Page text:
Vegetation as a means to improve slope stability is well recognised and incorporated in geotechnical and ecological engineering practice to protect slopes against shallow landslides. Much of the research in this area has quantified root reinforcement of soil shear behaviour at prescribed soil depths in either the laboratory or the field. Costs and practicality limit testing of global behaviour, where full-scale field trials can be brought to failure to determine plant root impacts on the depth of failure and critical hydrological conditions. Geotechnical centrifuge modelling offers an opportunity to investigate in detail the engineering performance of vegetated slopes, but its application has been restricted due to the challenge of scaling plant root systems. Some work has relied on scaled model roots, provided by either live plants or analogue material with similar mechanical properties (stiffness and strength) and a realistic 3-D geometry at small scale.For root analogues, a 3-D printing technique has recently been introduced by the authors, to reproduce representative root morphologies with appropriate mechanical properties (Liang et al., 2015). This 3-D printing technique has been used in centrifuge tests of sandy slopes subject to earthquake loadings, and showed substantial benefits of analogue root reinforcement.In previous studies using live plants (e.g. Sonnenberg et al., 2010), model scaling effects have not been considered in detail. This may have contributed to over-prediction of root reinforcement and relatively poor prediction of slope response. We are performing studies to identify candidate species to better represent scaled root morphologies and mechanical characteristics for use in centrifuge modelling. Three species (willow, gorse and grass), corresponding to distinct plant groups were selected and cultivated for approximately two months following preliminary assessment of suitable species. Root morphologies, tensile strengths and Young’s modulus of these juvenile root samples were then measured and compared with results from more mature field grown specimens. Results from these tests will be discussed in relation to the use of juvenile plant root systems and root system analogues in scaled centrifuge testing.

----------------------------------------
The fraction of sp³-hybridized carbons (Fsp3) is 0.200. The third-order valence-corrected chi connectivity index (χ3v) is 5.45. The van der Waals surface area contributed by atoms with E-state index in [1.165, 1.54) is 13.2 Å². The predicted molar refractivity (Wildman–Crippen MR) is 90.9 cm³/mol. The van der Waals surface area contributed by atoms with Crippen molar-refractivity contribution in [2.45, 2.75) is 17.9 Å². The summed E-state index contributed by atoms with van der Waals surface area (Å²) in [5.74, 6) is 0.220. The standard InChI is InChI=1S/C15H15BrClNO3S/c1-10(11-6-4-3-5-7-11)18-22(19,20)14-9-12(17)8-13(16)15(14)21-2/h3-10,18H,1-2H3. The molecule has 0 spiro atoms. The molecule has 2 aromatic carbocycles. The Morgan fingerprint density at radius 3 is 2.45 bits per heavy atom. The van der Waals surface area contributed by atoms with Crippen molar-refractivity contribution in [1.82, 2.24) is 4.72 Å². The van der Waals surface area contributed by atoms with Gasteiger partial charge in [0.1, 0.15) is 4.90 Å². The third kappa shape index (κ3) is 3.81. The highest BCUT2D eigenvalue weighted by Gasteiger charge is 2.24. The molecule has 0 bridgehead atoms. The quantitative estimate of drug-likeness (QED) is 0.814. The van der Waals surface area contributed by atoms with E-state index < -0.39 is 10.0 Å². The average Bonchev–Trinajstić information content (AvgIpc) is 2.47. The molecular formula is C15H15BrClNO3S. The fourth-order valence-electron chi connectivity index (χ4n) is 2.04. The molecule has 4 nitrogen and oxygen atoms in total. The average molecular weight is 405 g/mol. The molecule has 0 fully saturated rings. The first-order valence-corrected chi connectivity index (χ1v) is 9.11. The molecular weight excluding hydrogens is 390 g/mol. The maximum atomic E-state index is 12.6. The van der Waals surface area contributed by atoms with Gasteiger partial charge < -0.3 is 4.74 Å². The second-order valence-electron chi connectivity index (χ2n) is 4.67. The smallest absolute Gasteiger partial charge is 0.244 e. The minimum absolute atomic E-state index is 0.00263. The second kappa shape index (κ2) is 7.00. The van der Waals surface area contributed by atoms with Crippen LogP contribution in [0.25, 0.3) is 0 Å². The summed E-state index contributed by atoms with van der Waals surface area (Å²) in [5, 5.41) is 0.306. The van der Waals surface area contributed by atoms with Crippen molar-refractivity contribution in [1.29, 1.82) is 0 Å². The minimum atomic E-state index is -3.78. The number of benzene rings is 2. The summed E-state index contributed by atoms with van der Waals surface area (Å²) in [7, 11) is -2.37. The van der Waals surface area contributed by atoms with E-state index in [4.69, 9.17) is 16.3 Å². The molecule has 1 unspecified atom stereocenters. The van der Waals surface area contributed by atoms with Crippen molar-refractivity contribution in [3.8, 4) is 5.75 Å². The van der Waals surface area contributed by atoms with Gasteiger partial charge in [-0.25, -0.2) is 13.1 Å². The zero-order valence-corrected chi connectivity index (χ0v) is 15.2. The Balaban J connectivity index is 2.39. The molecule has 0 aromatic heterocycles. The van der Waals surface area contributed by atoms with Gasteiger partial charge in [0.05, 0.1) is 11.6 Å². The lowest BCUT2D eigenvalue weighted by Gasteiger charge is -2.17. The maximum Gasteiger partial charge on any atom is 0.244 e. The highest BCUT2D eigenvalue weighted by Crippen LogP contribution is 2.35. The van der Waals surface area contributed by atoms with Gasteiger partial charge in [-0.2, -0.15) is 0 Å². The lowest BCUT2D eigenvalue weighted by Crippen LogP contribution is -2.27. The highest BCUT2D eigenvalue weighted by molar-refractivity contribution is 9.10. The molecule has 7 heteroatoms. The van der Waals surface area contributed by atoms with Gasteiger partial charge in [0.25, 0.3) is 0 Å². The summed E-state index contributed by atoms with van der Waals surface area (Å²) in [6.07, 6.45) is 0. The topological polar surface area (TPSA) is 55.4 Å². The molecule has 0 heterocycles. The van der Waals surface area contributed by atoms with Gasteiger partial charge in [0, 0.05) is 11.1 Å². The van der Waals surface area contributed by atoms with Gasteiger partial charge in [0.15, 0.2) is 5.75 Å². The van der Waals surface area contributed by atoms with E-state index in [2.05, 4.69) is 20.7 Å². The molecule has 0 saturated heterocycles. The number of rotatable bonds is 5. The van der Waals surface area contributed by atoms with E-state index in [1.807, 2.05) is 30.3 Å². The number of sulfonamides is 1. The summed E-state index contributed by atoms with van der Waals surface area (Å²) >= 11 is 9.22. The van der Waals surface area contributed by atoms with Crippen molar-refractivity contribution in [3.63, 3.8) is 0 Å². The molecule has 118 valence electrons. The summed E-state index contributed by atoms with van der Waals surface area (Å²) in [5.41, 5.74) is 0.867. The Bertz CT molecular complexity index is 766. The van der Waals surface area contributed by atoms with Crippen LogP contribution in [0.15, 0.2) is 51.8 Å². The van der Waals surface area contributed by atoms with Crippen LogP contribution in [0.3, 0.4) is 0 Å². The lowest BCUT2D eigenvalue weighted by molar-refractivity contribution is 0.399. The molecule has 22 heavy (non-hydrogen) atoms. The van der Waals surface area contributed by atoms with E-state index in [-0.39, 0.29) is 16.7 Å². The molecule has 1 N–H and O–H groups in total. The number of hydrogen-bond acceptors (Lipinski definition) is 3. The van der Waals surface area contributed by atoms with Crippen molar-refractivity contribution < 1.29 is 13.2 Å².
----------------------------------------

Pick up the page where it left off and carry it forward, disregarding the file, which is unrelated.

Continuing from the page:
|Number of pages||2|
|Publication status||Published - 11 Jul 2016|
|Event||4th International Conference on Soil Bio- and Eco-Engineering ‘The Use of Vegetation to Improve Slope Stability’ - University of Sydney, Sydney , Australia|
Duration: 11 Jul 2016 → 14 Jul 2016
|Conference||4th International Conference on Soil Bio- and Eco-Engineering ‘The Use of Vegetation to Improve Slope Stability’|
|Period||11/07/16 → 14/07/16|